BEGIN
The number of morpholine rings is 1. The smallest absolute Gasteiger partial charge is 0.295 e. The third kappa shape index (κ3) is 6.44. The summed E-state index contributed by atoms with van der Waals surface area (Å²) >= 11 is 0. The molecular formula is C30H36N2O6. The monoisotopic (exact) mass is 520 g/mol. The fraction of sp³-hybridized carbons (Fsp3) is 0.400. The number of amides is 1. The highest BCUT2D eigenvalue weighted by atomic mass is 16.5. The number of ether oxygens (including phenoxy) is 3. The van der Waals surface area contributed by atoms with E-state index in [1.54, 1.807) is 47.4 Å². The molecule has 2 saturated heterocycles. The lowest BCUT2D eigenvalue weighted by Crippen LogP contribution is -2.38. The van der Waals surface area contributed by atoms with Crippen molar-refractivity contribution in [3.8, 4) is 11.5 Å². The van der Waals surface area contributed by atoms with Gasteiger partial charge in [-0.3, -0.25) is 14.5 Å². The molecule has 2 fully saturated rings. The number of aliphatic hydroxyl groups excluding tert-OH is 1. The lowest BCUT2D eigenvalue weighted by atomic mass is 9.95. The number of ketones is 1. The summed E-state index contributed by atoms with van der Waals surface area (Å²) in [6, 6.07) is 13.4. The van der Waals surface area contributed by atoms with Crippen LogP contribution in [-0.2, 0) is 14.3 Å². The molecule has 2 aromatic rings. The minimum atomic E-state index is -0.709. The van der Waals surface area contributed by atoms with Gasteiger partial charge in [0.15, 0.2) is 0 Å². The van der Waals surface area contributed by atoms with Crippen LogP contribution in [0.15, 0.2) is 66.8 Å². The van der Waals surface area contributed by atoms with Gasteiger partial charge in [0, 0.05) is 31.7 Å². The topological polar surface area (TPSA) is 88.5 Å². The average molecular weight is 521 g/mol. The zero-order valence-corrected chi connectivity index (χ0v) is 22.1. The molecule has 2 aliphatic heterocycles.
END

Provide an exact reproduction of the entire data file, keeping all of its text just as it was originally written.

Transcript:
The number of morpholine rings is 1. The smallest absolute Gasteiger partial charge is 0.295 e. The third kappa shape index (κ3) is 6.44. The summed E-state index contributed by atoms with van der Waals surface area (Å²) >= 11 is 0. The molecular formula is C30H36N2O6. The monoisotopic (exact) mass is 520 g/mol. The fraction of sp³-hybridized carbons (Fsp3) is 0.400. The number of amides is 1. The highest BCUT2D eigenvalue weighted by atomic mass is 16.5. The number of ether oxygens (including phenoxy) is 3. The van der Waals surface area contributed by atoms with E-state index in [1.54, 1.807) is 47.4 Å². The molecule has 2 saturated heterocycles. The lowest BCUT2D eigenvalue weighted by Crippen LogP contribution is -2.38. The van der Waals surface area contributed by atoms with Crippen molar-refractivity contribution in [3.8, 4) is 11.5 Å². The van der Waals surface area contributed by atoms with Gasteiger partial charge in [-0.3, -0.25) is 14.5 Å². The molecule has 2 fully saturated rings. The number of aliphatic hydroxyl groups excluding tert-OH is 1. The lowest BCUT2D eigenvalue weighted by atomic mass is 9.95. The number of ketones is 1. The summed E-state index contributed by atoms with van der Waals surface area (Å²) in [6, 6.07) is 13.4. The van der Waals surface area contributed by atoms with Crippen LogP contribution in [-0.2, 0) is 14.3 Å². The molecule has 2 aromatic rings. The minimum atomic E-state index is -0.709. The van der Waals surface area contributed by atoms with Gasteiger partial charge in [0.15, 0.2) is 0 Å². The van der Waals surface area contributed by atoms with Crippen LogP contribution in [0.15, 0.2) is 66.8 Å². The van der Waals surface area contributed by atoms with Gasteiger partial charge in [0, 0.05) is 31.7 Å². The topological polar surface area (TPSA) is 88.5 Å². The average molecular weight is 521 g/mol. The zero-order valence-corrected chi connectivity index (χ0v) is 22.1. The molecule has 2 aliphatic heterocycles.